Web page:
Finding A Balance Between Education and Retirement Funding

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Finding A Balance Between Education and Retirement Funding

Oct 25, 2018

Your child’s future success might encourage you to pull out all of the stops when it comes to funding their education, but you still need to take care of yourself, says Senior CFP Board Ambassador Jill Schlesinger, CFP®

Saving for retirement or your child’s education is an ongoing debate many parents face throughout their lives. It’s difficult to choose between your own financial independence and funding your child’s near or long-term future. However, Senior CFP Board Ambassador Jill Schlesinger, CFP® says it’s important to strike a balance between the two by being realistic about what you can afford and creating a plan.

As your children get older, the case for putting their education needs first is compelling – especially considering those with a bachelor’s degree have the potential to earn over $2.5 million in their lifetime and retire earlier – but you still need to take care of yourself first. With the right planning, you’ll be able to find a balance that works for you, and will likely need to make tough choices along the way. Schlesinger shares her top three tips for finding a healthy balance between saving for retirement and your child’s education:

  • Determine ‘Real’ College Prices: As you begin to investigate college options, note that there is a big difference between the published price of tuition and fees and the price after grants and scholarships have been applied. The national average ‘net price’ for a public school is $12,272, while the national average net price for a private school is $21,778.
  •  Figure Out What You Can Afford: Create a game plan with a CERTIFIED FINANCAL PLANNER™ professional that incorporates education and retirement funding with other cash flow needs. The plan should also reveal whether education decisions will saddle young graduates or their families with debt burdens that prevent them from reaching other financial goals.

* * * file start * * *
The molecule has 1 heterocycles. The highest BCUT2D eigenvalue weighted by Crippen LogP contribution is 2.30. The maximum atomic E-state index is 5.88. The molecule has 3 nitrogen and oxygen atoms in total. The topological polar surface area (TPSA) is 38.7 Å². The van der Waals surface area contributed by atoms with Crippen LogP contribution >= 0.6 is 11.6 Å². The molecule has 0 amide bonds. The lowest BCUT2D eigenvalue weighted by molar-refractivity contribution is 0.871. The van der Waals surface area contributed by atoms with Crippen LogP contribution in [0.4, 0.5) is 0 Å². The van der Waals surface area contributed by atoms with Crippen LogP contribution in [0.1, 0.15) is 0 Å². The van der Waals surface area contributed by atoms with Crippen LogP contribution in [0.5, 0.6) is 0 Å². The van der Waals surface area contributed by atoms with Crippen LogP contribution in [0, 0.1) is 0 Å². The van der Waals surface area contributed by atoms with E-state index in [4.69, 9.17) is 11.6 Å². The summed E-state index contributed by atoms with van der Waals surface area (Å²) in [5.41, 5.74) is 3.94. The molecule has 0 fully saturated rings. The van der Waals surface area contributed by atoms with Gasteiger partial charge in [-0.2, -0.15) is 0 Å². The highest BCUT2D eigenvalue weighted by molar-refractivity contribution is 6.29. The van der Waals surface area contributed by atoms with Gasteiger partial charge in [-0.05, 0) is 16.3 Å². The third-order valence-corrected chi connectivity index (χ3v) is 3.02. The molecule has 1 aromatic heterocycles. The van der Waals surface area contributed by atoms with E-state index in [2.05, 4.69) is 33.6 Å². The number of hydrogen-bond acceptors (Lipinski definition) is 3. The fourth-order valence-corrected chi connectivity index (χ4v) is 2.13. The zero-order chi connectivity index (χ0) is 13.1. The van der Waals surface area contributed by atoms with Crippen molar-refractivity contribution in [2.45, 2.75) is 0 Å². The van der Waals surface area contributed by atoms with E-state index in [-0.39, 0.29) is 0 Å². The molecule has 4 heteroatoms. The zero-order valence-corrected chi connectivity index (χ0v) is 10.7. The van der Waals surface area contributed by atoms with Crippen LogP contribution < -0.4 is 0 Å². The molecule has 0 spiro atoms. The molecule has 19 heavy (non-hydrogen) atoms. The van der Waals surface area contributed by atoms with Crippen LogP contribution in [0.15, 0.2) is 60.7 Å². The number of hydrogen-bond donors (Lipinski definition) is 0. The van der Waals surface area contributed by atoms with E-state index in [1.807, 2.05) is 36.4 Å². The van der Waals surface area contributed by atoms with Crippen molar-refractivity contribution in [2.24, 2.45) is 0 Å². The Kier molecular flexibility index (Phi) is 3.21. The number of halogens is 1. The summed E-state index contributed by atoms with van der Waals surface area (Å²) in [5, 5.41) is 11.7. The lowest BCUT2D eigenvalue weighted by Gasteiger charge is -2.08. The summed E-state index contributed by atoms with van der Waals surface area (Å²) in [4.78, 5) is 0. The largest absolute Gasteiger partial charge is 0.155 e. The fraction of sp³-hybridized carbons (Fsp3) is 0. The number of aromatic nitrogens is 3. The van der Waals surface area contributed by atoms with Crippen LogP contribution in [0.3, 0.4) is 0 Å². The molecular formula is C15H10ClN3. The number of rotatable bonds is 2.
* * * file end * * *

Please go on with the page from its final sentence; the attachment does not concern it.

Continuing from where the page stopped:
• Set Expectations with Your Child: Once you have a plan in place, it’s important to communicate with your child. Discuss his or her college possibilities and how they match up against your expectations of what you’re able to afford to ensure you’re on the same page when the time comes to make a decision.

Read Schlesinger’s full blog post here with more details.

For more guidance on working through these steps and finding a balance between saving for retirement and your child’s education, talk to a CERTIFIED FINANCIAL PLANNER™ professional today or visit www.letsmakeaplan.org

ABOUT CFP BOARD

Certified Financial Planner Board of Standards, Inc. is a professional body for personal financial planners in the U.S.  CFP Board sets standards for financial planning and administers the prestigious CFP® certification – one of the most respected certifications in financial services – so that the public has access to and benefits from competent and ethical financial planning.  CFP Board, along with its Center for Financial Planning, is committed to increasing the public’s awareness of CFP® certification and access to a diverse, ethical and competent financial planning workforce. Widely recognized by firms as the standard for financial planning, CFP® certification is held by over 82,000 people in the United States.

CONTACT: Dan Drummond, Director of Communications P: 202-379-2252 M: 202-243-8621 E: ddrummond@cfpboard.org

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CFP Board’s leadership and representatives are available for interviews and speaking engagements on personal finance, the financial planning profession, CFP Board and the CFP® designation.

Did You Know?

Among clients who work with an advisor, 87% of those working with a CFP® professional are satisfied or very satisfied, compared with 72% of those who work with an advisor without certification.
Anyone can call themselves a “financial planner.” Only professionals who meet CFP Board’s rigorous standards can call themselves CERTIFIED FINANCIAL PLANNER™ professionals.
The 2013 Household Financial Planning Survey shows that those with a financial plan feel more confident and report more success managing money, savings and investments than those without a plan.
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